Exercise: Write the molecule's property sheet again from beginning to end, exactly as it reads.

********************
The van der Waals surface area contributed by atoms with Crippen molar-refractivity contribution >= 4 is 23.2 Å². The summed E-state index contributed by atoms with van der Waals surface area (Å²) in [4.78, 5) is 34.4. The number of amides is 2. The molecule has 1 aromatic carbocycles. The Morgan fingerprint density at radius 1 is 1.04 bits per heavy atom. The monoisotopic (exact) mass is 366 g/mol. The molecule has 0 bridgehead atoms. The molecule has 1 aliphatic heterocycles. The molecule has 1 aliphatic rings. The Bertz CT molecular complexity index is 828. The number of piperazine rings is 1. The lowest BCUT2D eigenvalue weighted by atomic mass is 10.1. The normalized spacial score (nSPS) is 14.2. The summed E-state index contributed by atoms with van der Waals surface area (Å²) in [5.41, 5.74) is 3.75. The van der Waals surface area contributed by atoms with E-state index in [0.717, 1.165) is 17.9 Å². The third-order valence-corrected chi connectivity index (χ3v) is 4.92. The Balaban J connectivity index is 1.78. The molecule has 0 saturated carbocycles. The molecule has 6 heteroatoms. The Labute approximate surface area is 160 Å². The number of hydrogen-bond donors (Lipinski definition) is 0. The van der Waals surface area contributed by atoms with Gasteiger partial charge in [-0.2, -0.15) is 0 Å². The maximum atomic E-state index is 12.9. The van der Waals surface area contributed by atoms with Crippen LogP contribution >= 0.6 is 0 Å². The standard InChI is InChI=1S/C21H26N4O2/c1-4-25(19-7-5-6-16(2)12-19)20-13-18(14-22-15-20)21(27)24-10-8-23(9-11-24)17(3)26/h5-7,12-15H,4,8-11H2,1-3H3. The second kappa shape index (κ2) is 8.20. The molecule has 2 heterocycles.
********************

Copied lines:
The van der Waals surface area contributed by atoms with Crippen molar-refractivity contribution >= 4 is 23.2 Å². The summed E-state index contributed by atoms with van der Waals surface area (Å²) in [4.78, 5) is 34.4. The number of amides is 2. The molecule has 1 aromatic carbocycles. The Morgan fingerprint density at radius 1 is 1.04 bits per heavy atom. The monoisotopic (exact) mass is 366 g/mol. The molecule has 0 bridgehead atoms. The molecule has 1 aliphatic heterocycles. The molecule has 1 aliphatic rings. The Bertz CT molecular complexity index is 828. The number of piperazine rings is 1. The lowest BCUT2D eigenvalue weighted by atomic mass is 10.1. The normalized spacial score (nSPS) is 14.2. The summed E-state index contributed by atoms with van der Waals surface area (Å²) in [5.41, 5.74) is 3.75. The van der Waals surface area contributed by atoms with E-state index in [0.717, 1.165) is 17.9 Å². The third-order valence-corrected chi connectivity index (χ3v) is 4.92. The Balaban J connectivity index is 1.78. The molecule has 0 saturated carbocycles. The molecule has 6 heteroatoms. The Labute approximate surface area is 160 Å². The number of hydrogen-bond donors (Lipinski definition) is 0. The van der Waals surface area contributed by atoms with Gasteiger partial charge in [-0.2, -0.15) is 0 Å². The maximum atomic E-state index is 12.9. The van der Waals surface area contributed by atoms with Crippen LogP contribution >= 0.6 is 0 Å². The standard InChI is InChI=1S/C21H26N4O2/c1-4-25(19-7-5-6-16(2)12-19)20-13-18(14-22-15-20)21(27)24-10-8-23(9-11-24)17(3)26/h5-7,12-15H,4,8-11H2,1-3H3. The second kappa shape index (κ2) is 8.20. The molecule has 2 heterocycles.